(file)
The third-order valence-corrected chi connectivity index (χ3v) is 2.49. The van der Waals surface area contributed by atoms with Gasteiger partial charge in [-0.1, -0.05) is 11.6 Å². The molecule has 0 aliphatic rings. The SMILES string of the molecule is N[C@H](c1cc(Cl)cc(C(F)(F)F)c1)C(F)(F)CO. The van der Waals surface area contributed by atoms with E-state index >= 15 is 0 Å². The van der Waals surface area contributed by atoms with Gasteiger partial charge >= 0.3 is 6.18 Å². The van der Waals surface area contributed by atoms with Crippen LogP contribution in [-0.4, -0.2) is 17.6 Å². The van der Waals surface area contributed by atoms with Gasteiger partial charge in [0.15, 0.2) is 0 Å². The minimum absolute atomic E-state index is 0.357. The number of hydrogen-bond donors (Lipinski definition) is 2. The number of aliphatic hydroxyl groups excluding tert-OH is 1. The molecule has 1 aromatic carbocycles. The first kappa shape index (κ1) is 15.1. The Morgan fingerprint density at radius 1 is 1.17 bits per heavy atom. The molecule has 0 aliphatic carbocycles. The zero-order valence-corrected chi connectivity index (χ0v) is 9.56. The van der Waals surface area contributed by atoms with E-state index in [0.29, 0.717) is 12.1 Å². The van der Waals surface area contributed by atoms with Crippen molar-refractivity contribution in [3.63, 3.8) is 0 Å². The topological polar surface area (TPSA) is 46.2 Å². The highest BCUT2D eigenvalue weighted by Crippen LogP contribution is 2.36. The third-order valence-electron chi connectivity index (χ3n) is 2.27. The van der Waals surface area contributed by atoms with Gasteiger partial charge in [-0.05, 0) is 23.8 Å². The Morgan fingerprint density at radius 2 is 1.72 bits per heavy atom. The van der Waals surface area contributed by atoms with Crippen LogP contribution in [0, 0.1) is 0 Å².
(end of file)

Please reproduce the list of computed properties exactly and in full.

The third-order valence-corrected chi connectivity index (χ3v) is 2.49. The van der Waals surface area contributed by atoms with Gasteiger partial charge in [-0.1, -0.05) is 11.6 Å². The molecule has 0 aliphatic rings. The SMILES string of the molecule is N[C@H](c1cc(Cl)cc(C(F)(F)F)c1)C(F)(F)CO. The van der Waals surface area contributed by atoms with E-state index >= 15 is 0 Å². The van der Waals surface area contributed by atoms with Gasteiger partial charge >= 0.3 is 6.18 Å². The van der Waals surface area contributed by atoms with Crippen LogP contribution in [-0.4, -0.2) is 17.6 Å². The van der Waals surface area contributed by atoms with Gasteiger partial charge in [0.15, 0.2) is 0 Å². The minimum absolute atomic E-state index is 0.357. The number of hydrogen-bond donors (Lipinski definition) is 2. The number of aliphatic hydroxyl groups excluding tert-OH is 1. The molecule has 1 aromatic carbocycles. The first kappa shape index (κ1) is 15.1. The Morgan fingerprint density at radius 1 is 1.17 bits per heavy atom. The molecule has 0 aliphatic carbocycles. The zero-order valence-corrected chi connectivity index (χ0v) is 9.56. The van der Waals surface area contributed by atoms with E-state index in [0.29, 0.717) is 12.1 Å². The van der Waals surface area contributed by atoms with Crippen molar-refractivity contribution in [3.63, 3.8) is 0 Å². The topological polar surface area (TPSA) is 46.2 Å². The highest BCUT2D eigenvalue weighted by Crippen LogP contribution is 2.36. The third-order valence-electron chi connectivity index (χ3n) is 2.27. The van der Waals surface area contributed by atoms with Gasteiger partial charge in [-0.05, 0) is 23.8 Å². The Morgan fingerprint density at radius 2 is 1.72 bits per heavy atom. The van der Waals surface area contributed by atoms with Crippen LogP contribution in [0, 0.1) is 0 Å².